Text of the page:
Opera lovers who get to see the world premiere of Ricky Ian Gordon’s “The Garden of the Finzi-Continis” will owe a debt of gratitude to a certain Mrs. Fox and Leonard Bernstein.
The opera, based on Giorgio Bassani’s novel, is the first collaboration between the New York City Opera and the National Yiddish Theater/Folksbiene. It opens on January 19, and runs through January 30 at the Museum of Jewish Heritage — A Living Memorial to the Holocaust in lower Manhattan.
The historical novel, “The Garden of the Finzi-Continis,” the basis for the Academy Award-winning film, is the story of an aristocratic Jewish Italian family whose members mistakenly believe that their wealth and prestige make them immune to Nazi anti-Semitism.
Mr. Gordon grew up on the South Shore of Long Island. Both his parents were first-generation Americans. In fact, his mother Eve’s first language was Yiddish, and she was something of a celebrity singer/comedienne on the Borscht Belt circuit. And of course the house had a piano, and Ricki took lessons from the aforementioned Mrs. Fox.
“I had a best friend, Peter Randsman, and we’d go to each other’s piano lessons,” Mr. Gordon said. “Mrs. Fox had a book on her bookshelf. I pulled it out during Peter’s lesson, and it was called ‘The Victor Book of the Opera.’
“I can’t explain it. It was almost like Harry Potter and there was smoke and light when I pulled it out.
“And when she saw the way I was looking at the book, she gave it to me. On one page it would have the story of the opera and on the next page would have a photograph of a production from the Met. I can’t recall being so obsessed and taken with something so instantly. By the end of that lesson and looking at that book, it was predicting what my life would be about, although I did not know it at that moment.”
That day, that lesson, that book not only provided Mr. Gordon with a career path but may have saved his life.
“I’ve had some destructive tendencies,” he said. “I’ve been through a lot in my life. If it wasn’t for the containment and sort of the charisma of the word opera, I’m not even sure I’d be alive. Aiming my boat at that sort of thing has somehow kept me from going off the cliff. Drugs. Alcohol. Everything. I had a lot of issues. But wanting to write opera, wanting to make something beautiful in the world, was a very strong impulse. And eventually it won out.”
I asked Mr. Gordon if he thinks he would have written “The Garden of the Finzi-Continis” if he were not Jewish.
“No, I don’t,” he said. “Though we were not particularly observant Jews — meaning we were a little bit High Holiday Jews, you know what I mean? — Jewishness is all throughout me. I’m infected with Jewishness. I wrote an opera called “Morning Star” that was about the Triangle Shirtwaist Factory. We did a production at the Eldridge Street Synagogue a few years ago and it ended with the Kaddish — and the Kaddish was for my father.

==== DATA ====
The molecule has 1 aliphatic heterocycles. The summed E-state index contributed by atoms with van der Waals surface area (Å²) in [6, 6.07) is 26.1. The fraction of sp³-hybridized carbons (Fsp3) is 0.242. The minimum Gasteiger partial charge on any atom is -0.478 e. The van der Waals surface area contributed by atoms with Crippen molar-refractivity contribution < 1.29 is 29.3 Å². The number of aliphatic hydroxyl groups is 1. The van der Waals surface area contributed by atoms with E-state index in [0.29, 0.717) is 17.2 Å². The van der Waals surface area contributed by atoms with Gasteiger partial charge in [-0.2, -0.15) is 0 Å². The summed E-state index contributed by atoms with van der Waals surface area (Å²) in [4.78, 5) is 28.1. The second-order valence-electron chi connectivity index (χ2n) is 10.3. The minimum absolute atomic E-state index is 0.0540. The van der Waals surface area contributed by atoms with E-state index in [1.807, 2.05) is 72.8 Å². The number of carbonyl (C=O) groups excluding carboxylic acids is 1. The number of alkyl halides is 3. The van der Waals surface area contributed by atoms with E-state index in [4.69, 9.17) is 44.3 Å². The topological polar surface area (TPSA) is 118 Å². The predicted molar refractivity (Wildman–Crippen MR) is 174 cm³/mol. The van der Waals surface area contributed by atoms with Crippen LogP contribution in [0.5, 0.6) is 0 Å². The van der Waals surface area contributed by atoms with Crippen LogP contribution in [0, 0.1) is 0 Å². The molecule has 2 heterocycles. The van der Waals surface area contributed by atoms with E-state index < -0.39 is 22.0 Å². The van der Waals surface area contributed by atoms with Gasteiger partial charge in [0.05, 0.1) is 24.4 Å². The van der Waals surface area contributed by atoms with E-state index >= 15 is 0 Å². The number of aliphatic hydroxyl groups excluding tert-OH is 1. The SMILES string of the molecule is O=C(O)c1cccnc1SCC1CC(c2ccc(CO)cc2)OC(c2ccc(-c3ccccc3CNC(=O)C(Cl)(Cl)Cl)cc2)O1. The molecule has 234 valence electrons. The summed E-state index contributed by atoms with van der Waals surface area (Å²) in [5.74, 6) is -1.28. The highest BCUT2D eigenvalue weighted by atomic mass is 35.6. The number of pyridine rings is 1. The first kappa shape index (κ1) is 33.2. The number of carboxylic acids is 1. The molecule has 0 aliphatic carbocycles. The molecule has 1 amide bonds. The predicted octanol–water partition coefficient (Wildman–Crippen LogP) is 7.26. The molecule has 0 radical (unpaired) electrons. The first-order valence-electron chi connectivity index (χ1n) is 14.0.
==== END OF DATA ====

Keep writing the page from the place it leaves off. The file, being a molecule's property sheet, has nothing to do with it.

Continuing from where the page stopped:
“‘The Garden of the Finzi-Continis’ ends with a huge chorus of the Hashkiveinu for all the Jews of Europe. It’s very much in me. It’s not the only thing I write about, but it is certainly a very strong strain in my music.”
The partnership between the New York City Opera Company and the Folksbiene was brokered by Zalmen Mlotek of Teaneck. Mr. Mlotek’s family has long been involved in the Yiddish world. His father, Joseph, was the educational director at the Workman’s Circle and an editor of the Forverts, and his mom, Eleanor Chana Mlotek, was active in the Jewish music world.
But Zalmen found himself going in a different direction. He went to Juilliard, where he studied under the aforementioned Leonard Bernstein. As Mr. Mlotek recalls: “I grew up in this household where everything Yiddish passed through my parents. That was the family business — but I always had aspirations to conduct opera and theater musicals.
“One day, after a concert at Tanglewood, Bernstein asked me what I was going to do with my life. I told him. And he said to me, ‘Who needs another Verdi conductor? You know your [Jewish] music better than anyone else.’
“Fearing (not hearing?) those words from Bernstein plus several thousand hours on an analysts’ couch examining my roots and these other aspirations, I comfortably arrived at the conclusion that I have a mission. And that mission is bringing the riches to as many people as I can.’”
About two years ago, the Folksbiene was approached with the possibility of collaborating on this production. “We read it” Mr. Mlotek said. “We liked it. And the idea of a co-production was exciting for us.”
Although the Folksbiene had what Mr. Mlotek calls “a groundbreaking experience” with its recent production of “Fiddler on the Roof” in Yiddish, he understands “it’s a challenge to bring people in to see a production in Yiddish on the scale we present.”
So he shifted his goals slightly. “In the spirit of the Jewish Repertory Theater and Stanley Brechner,” its artistic director, “we feel a responsibility also to present pieces that illuminate the Jewish experience in whatever language while remaining firmly committed to Yiddish programming.”